Empower bolsters compounded drug manufacturing capacity with purchase of Eugia site in New Jersey

Only a few weeks after an Eugia manufacturing site in New Jersey received an FDA reprimand, it's set to change hands under a newly revealed transaction.

Empower Pharmacy on Monday revealed a plan to buy Eugia's new site in East Windsor. The purchase comes six weeks after the FDA cited Eugia’s site with 10 observations in a Form 483 write-up.

Empower, which produces compounded drugs, will receive Eugia’s 170,000-square-foot plant and will take over its workforce. Along with the plant sale, the companies will form a "contract manufacturing relationship," Empower said.

The site opened last year and boasts bulk manufacturing and automated fill-finish production capabilities, according to Empower.

“We anticipate welcoming the talented team in East Windsor to Empower shortly and we intend to use these capabilities to support our strategic growth initiatives,” Shaun Noorian, the CEO of Empower, said in a release.

Noorian, who founded the company in 2009, added that the acquisition of Eugia's site will allow it to meet the growing demand for compounded drugs.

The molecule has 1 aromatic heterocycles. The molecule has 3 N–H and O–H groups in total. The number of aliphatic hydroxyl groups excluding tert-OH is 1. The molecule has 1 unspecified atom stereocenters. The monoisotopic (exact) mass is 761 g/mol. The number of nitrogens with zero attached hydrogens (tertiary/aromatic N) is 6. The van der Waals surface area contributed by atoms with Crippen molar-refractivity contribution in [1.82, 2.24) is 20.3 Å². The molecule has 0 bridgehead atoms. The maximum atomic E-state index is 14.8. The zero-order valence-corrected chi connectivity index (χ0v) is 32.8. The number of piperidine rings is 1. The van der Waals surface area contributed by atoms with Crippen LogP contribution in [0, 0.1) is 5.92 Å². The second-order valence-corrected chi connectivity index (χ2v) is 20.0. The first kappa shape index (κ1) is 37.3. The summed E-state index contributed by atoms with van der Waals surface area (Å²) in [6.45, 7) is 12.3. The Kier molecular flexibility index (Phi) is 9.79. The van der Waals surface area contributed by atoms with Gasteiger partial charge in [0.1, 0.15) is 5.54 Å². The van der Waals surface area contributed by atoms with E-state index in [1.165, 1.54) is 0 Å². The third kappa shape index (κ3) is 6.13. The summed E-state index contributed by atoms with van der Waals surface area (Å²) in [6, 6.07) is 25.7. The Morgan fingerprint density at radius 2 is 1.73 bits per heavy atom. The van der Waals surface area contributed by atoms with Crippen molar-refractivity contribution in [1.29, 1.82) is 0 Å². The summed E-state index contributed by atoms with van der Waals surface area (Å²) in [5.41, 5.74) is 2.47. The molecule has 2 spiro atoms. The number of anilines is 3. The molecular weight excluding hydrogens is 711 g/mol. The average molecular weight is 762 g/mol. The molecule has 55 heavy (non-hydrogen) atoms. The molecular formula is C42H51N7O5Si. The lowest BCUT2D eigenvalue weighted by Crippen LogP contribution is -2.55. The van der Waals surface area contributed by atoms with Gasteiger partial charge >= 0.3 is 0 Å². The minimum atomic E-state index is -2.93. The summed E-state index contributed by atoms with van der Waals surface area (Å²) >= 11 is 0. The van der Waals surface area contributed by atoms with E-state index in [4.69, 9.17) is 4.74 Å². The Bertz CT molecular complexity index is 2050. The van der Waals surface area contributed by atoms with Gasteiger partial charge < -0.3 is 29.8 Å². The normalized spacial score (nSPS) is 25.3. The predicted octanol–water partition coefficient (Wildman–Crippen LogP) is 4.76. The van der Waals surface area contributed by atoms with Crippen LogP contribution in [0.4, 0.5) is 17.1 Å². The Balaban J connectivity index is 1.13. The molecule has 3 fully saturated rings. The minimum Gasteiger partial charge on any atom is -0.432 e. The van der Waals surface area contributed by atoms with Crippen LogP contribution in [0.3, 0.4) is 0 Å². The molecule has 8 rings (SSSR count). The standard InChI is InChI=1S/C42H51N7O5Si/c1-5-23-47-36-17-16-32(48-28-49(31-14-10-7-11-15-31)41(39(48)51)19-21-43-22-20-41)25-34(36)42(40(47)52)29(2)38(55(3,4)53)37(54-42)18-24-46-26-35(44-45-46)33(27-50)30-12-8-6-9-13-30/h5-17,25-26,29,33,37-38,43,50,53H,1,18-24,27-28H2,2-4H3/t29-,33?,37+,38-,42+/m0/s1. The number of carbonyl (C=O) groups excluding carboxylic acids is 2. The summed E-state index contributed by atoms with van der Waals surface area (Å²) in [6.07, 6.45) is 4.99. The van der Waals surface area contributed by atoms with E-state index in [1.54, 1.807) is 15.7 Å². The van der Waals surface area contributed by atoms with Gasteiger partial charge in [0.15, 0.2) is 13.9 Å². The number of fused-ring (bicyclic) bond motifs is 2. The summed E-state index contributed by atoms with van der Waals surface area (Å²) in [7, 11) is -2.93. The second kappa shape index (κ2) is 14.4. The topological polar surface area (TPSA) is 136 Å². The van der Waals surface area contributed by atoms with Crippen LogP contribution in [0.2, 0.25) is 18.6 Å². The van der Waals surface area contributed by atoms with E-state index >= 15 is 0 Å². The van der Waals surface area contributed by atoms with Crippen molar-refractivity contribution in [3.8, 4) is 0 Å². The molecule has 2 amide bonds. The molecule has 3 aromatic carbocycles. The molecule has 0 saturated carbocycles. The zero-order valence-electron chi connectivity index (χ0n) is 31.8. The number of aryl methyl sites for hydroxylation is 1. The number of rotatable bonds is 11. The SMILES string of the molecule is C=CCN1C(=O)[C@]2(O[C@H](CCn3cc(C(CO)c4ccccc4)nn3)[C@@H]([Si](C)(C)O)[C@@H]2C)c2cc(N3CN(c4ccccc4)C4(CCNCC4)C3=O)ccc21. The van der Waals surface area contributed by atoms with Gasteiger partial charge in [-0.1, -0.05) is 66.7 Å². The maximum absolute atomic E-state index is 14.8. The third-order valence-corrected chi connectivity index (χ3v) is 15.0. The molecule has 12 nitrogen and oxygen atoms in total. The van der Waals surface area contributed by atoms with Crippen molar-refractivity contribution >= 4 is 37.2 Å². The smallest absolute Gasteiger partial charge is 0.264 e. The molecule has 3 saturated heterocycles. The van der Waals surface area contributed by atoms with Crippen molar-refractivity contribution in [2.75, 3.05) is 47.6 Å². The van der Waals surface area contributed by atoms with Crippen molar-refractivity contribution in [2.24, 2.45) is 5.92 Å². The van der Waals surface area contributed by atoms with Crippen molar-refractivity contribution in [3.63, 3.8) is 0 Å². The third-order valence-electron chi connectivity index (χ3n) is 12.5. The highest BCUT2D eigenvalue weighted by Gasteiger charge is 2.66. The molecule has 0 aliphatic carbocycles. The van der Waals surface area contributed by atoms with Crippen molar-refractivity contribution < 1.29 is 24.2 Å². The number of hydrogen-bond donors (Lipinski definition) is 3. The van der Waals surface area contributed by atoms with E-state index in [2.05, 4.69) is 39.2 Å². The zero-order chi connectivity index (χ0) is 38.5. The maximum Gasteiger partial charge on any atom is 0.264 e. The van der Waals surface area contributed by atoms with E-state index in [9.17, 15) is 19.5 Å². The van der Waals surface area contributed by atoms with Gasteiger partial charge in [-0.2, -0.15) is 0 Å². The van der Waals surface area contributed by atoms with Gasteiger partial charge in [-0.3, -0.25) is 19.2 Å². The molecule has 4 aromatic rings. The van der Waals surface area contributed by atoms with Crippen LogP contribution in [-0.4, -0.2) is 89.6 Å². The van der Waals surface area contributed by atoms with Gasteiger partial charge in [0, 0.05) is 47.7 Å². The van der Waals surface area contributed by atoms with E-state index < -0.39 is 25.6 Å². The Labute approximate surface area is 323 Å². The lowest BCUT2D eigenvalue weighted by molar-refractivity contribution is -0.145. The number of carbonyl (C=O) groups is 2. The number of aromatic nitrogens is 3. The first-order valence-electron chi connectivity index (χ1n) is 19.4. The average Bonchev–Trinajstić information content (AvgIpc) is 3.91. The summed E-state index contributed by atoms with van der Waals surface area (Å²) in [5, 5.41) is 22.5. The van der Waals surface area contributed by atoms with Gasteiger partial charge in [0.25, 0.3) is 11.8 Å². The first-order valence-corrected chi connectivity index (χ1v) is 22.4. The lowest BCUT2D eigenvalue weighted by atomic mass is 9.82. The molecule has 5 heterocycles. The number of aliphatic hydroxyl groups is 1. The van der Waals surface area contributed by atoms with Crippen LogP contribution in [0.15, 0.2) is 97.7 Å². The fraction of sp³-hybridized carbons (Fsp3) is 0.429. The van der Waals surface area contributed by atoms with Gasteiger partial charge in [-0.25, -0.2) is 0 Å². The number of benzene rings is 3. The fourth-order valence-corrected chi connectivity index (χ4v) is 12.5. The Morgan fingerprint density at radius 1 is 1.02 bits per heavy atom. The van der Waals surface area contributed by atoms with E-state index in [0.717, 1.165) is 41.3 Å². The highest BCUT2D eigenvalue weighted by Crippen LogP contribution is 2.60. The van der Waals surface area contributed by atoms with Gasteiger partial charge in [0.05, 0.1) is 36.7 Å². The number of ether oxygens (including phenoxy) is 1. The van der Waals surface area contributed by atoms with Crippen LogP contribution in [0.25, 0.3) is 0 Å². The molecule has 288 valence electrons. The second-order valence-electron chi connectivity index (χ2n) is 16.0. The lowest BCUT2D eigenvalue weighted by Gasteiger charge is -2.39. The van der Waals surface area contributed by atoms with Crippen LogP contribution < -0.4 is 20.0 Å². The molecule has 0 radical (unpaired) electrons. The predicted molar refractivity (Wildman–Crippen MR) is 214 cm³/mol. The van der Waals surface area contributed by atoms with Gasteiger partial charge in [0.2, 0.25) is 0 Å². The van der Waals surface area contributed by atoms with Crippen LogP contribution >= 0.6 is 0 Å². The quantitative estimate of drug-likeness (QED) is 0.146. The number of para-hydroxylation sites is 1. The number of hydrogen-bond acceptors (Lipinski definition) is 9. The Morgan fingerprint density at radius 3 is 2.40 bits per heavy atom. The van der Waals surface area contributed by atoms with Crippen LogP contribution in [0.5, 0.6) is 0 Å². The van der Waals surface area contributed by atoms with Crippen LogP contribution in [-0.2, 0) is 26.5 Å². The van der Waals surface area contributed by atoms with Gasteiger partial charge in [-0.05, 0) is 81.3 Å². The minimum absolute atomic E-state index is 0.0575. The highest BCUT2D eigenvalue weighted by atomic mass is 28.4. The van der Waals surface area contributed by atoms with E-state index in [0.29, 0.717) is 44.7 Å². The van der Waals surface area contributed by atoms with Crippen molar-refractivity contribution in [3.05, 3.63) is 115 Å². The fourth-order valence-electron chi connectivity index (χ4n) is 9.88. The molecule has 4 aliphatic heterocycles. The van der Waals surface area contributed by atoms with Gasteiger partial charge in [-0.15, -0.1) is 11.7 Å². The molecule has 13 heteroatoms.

Eugia is a subsidiary of generics manufacturer Aurobindo.

The manufacture of compounded drugs has come under increased attention with the surge in the popularity of diabetes and obesity drugs. The FDA allows these knockoff treatments to be produced when there is a shortage of a drug, such as the case with Novo Nordisk’s Ozempic and Wegovy and Eli Lilly’s Mounjaro.

In its December inspection of Eugia’s plant, the FDA found issues with a construction project that posed a contamination risk. Inspectors also found ceiling leaks and damage to an HVAC system located near an aseptic processing line. Further, the company lacked quality control documentation to prevent contamination, according to the FDA's report.

Empower did not immediately respond to a request for comment on the issues the FDA cited during its December inspection of Eugia’s site.

In 2021, Empower opened a new $55 million plant in Houston. The company called the 85,000-square-foot site one of the largest compounding facilities in the U.S.